Spring 2014 Teaching:
ASTR 3520 "Astronomical Observations and Instrumentation II: Spectroscopy"
introduces students to astronomical spectroscopy. The goal of the current semester is to familiarize students with spectroscopy with an emphasis on data acquisition, reduction, and presentation. The skills learned in this class should be applicable far beyond astronomy. While the class will prepare students to do serious research projects with the SBO 24" and/or the APO 3.5 meter telescope at Apache Point Observatory in New Mexico, the skills learned will be applicable to in many other disciplines and serve the general astronomy student. Spectroscopy is a powerful analytic tool widely used in science and industry. Spectroscopy provides a window into the fundamental nature of matter, its structure, and its interactions with light.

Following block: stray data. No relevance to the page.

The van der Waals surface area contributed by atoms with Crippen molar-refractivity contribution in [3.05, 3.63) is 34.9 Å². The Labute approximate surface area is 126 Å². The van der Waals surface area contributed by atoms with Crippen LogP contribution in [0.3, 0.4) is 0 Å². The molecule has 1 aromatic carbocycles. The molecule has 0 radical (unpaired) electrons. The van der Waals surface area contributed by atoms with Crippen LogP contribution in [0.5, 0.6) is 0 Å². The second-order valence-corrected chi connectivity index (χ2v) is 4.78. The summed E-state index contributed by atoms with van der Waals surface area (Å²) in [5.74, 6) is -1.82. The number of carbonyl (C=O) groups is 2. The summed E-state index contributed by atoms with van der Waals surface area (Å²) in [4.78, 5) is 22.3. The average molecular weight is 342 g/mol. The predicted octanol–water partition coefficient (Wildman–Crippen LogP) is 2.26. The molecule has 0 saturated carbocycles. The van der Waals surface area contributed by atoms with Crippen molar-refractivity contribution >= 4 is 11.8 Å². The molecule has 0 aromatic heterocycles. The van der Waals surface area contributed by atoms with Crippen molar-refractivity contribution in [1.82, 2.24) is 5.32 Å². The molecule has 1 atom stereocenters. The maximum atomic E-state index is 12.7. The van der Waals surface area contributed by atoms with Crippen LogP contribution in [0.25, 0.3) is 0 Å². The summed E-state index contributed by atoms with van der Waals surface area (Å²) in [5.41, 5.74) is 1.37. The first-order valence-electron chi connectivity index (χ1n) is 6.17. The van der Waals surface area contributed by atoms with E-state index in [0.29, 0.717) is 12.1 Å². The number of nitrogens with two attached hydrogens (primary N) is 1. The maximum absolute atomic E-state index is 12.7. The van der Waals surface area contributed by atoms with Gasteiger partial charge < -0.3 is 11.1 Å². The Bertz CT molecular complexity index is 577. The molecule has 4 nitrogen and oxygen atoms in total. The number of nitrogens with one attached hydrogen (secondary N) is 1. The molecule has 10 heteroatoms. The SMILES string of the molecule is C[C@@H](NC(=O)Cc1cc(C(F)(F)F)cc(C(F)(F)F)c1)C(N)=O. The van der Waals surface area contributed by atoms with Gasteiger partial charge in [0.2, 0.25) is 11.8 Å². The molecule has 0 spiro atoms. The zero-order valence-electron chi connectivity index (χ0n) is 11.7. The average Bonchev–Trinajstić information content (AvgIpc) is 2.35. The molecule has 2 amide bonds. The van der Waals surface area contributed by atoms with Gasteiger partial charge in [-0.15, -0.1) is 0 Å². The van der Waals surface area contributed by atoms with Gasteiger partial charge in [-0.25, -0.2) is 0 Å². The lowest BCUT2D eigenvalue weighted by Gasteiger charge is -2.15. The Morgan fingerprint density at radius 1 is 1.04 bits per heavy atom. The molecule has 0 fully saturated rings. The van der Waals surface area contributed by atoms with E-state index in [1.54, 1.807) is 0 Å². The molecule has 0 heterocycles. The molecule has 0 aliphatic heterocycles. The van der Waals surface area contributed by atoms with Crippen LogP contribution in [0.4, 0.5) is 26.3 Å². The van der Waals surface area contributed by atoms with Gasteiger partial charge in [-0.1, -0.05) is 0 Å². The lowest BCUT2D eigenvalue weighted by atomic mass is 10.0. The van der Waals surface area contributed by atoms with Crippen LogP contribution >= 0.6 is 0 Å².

Class: Meets Tu/Th 12:30 - 1:50 PM in Duane G131.
Office hours: Tuesday and Wednesday 2:00 PM or by appointment.
Course Materials (lectures, homework, solutions)
Research and Outreach:
The insterstellar medium, star formation, feedback and the self-regulation of star formation.
Formation of clusters and massive stars. Protostellar outflows and jets.
Molecular Clouds. Astrobiology. Black-holes and cosmology.
Observations from visual to radio wavelengths. Instrumentation. Major recent projects
Bolocam Galactic Plane Survey
Herschel Galactic Plane Survey (Hi-GAL).
Recent PhD receipients:
Current senior graduate student:
I give popular talks on astronomy and cosmology to the general public and
amateur astronomy groups. Bo Reipurth and I have written a popular
The Birth of Stars and Planets
Web page last modified: Thursday,
24-Aug-2011 5:50 PM MDT